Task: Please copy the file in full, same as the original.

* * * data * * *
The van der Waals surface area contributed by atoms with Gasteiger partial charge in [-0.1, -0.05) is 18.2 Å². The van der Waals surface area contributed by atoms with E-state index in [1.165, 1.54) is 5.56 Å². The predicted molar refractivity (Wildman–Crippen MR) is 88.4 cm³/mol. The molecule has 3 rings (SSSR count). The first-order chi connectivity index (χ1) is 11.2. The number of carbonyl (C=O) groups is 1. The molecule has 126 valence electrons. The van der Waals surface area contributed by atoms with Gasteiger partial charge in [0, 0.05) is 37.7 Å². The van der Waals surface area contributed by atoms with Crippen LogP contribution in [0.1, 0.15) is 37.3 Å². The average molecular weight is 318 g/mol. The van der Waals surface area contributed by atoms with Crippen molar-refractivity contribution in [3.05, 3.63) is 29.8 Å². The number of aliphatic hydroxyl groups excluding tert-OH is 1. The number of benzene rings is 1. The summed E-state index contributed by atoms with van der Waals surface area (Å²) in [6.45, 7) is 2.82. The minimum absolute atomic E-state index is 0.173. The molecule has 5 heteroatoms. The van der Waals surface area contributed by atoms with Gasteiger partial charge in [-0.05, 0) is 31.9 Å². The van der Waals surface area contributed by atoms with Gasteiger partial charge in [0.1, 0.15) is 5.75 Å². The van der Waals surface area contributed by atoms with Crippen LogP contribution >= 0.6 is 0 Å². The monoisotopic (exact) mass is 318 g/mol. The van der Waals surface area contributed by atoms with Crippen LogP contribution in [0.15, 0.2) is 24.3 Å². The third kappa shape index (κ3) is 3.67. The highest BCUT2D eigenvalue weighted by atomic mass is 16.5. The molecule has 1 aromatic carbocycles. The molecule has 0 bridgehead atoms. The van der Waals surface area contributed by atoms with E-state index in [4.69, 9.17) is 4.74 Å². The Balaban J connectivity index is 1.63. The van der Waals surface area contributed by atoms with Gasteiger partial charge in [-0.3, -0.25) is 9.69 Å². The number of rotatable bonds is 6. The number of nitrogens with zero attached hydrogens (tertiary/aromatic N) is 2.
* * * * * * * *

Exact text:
The van der Waals surface area contributed by atoms with Gasteiger partial charge in [-0.1, -0.05) is 18.2 Å². The van der Waals surface area contributed by atoms with E-state index in [1.165, 1.54) is 5.56 Å². The predicted molar refractivity (Wildman–Crippen MR) is 88.4 cm³/mol. The molecule has 3 rings (SSSR count). The first-order chi connectivity index (χ1) is 11.2. The number of carbonyl (C=O) groups is 1. The molecule has 126 valence electrons. The van der Waals surface area contributed by atoms with Gasteiger partial charge in [0, 0.05) is 37.7 Å². The van der Waals surface area contributed by atoms with Crippen LogP contribution in [0.1, 0.15) is 37.3 Å². The average molecular weight is 318 g/mol. The van der Waals surface area contributed by atoms with Crippen molar-refractivity contribution in [3.05, 3.63) is 29.8 Å². The number of aliphatic hydroxyl groups excluding tert-OH is 1. The number of benzene rings is 1. The summed E-state index contributed by atoms with van der Waals surface area (Å²) in [6.45, 7) is 2.82. The minimum absolute atomic E-state index is 0.173. The molecule has 5 heteroatoms. The van der Waals surface area contributed by atoms with Gasteiger partial charge in [-0.05, 0) is 31.9 Å². The van der Waals surface area contributed by atoms with Gasteiger partial charge in [0.1, 0.15) is 5.75 Å². The van der Waals surface area contributed by atoms with Crippen LogP contribution >= 0.6 is 0 Å². The monoisotopic (exact) mass is 318 g/mol. The van der Waals surface area contributed by atoms with Crippen LogP contribution in [0.15, 0.2) is 24.3 Å². The third kappa shape index (κ3) is 3.67. The highest BCUT2D eigenvalue weighted by atomic mass is 16.5. The molecule has 1 aromatic carbocycles. The molecule has 0 bridgehead atoms. The van der Waals surface area contributed by atoms with E-state index in [4.69, 9.17) is 4.74 Å². The Balaban J connectivity index is 1.63. The van der Waals surface area contributed by atoms with Gasteiger partial charge in [-0.3, -0.25) is 9.69 Å². The number of rotatable bonds is 6. The number of nitrogens with zero attached hydrogens (tertiary/aromatic N) is 2.